If you suspect that your child has been bitten by a rabid animal, go to the emergency department immediately. Any animal bites — even those that don't involve rabies — can lead to infections and other medical problems. As a precaution, call your doctor any time your child has been bitten.

About 7,000 cases of rabies in animals are reported each year to the Centers for Disease Control and Prevention (CDC). Raccoons are the most common carriers of rabies in the United States, but bats are most likely to infect people. Almost three quarters of rabies cases between 1990 and 2001 came from contact with bats.

Skunks and foxes also can be infected with rabies, and a few cases have been reported in wolves, coyotes, bobcats, and ferrets. Small rodents such as hamsters, squirrels, chipmunks, mice, and rabbits are very rarely infected with the virus.

Because of widespread vaccination programs in the United States, transmission from dogs to people is very rare. Outside the United States, exposure to rabid dogs is the most common cause of transmission to humans.

An infected animal has the rabies virus in its saliva and can transmit it to a person through biting. In rarer cases, an animal can spread the virus when its saliva comes in contact with a person's mucous membranes (moist skin surfaces, like the mouth or inner eyelids) or broken skin such as a cut, scratch, bruise, or open wound.

After a bite, the rabies virus can spread into surrounding muscle, then travel up nearby nerves to the brain. Once the virus reaches the brain, the infection is fatal in almost all cases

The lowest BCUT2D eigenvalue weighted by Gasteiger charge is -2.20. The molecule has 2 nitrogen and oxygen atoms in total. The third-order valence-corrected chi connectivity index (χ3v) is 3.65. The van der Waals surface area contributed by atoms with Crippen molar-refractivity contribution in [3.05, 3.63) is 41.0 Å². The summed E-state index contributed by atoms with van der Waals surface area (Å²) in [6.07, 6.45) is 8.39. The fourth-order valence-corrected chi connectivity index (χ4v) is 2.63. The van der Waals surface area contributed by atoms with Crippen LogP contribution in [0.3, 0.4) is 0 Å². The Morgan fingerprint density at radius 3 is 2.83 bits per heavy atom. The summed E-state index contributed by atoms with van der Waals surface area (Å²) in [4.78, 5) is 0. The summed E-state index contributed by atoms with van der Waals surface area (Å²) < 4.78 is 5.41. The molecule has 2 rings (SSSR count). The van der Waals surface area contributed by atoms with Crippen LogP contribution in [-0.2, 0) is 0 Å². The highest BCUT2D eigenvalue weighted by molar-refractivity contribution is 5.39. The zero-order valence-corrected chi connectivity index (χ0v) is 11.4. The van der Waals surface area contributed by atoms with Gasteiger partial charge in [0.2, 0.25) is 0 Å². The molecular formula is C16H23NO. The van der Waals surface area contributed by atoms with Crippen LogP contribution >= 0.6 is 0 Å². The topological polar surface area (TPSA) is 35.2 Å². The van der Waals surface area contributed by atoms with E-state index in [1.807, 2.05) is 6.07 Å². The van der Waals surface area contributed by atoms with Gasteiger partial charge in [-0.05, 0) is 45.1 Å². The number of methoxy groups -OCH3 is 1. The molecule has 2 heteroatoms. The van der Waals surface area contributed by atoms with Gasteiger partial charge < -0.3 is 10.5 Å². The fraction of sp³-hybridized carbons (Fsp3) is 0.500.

Signs and Symptoms

The first symptoms can appear from a few days to more than a year after the bite occurs.

One of the most distinctive signs of a rabies infection is a tingling or twitching sensation around the area of the animal bite. It is often accompanied by a fever, headache, muscle aches, loss of appetite, nausea, and fatigue.

As the infection progresses, someone infected with rabies may develop any of these symptoms:

* irritability
* excessive movements or agitation
* confusion
* hallucinations
* aggressiveness
* bizarre or abnormal thoughts
* muscle spasms
* abnormal postures
* seizures (convulsions)
* weakness or paralysis (when a person cannot move some part of the body)
* extreme sensitivity to bright lights, sounds, or touch
* increased production of saliva or tears
* difficulty speaking

In the advanced stage of the infection, as it spreads to other parts of the nervous system, these symptoms may develop:

* double vision
* problems moving facial muscles
* abnormal movements of the diaphragm and muscles that control breathing
* difficulty swallowing and increased production of saliva, causing the "foaming at the mouth" usually associated with a rabies infection

If Your Child Is Bitten by an Animal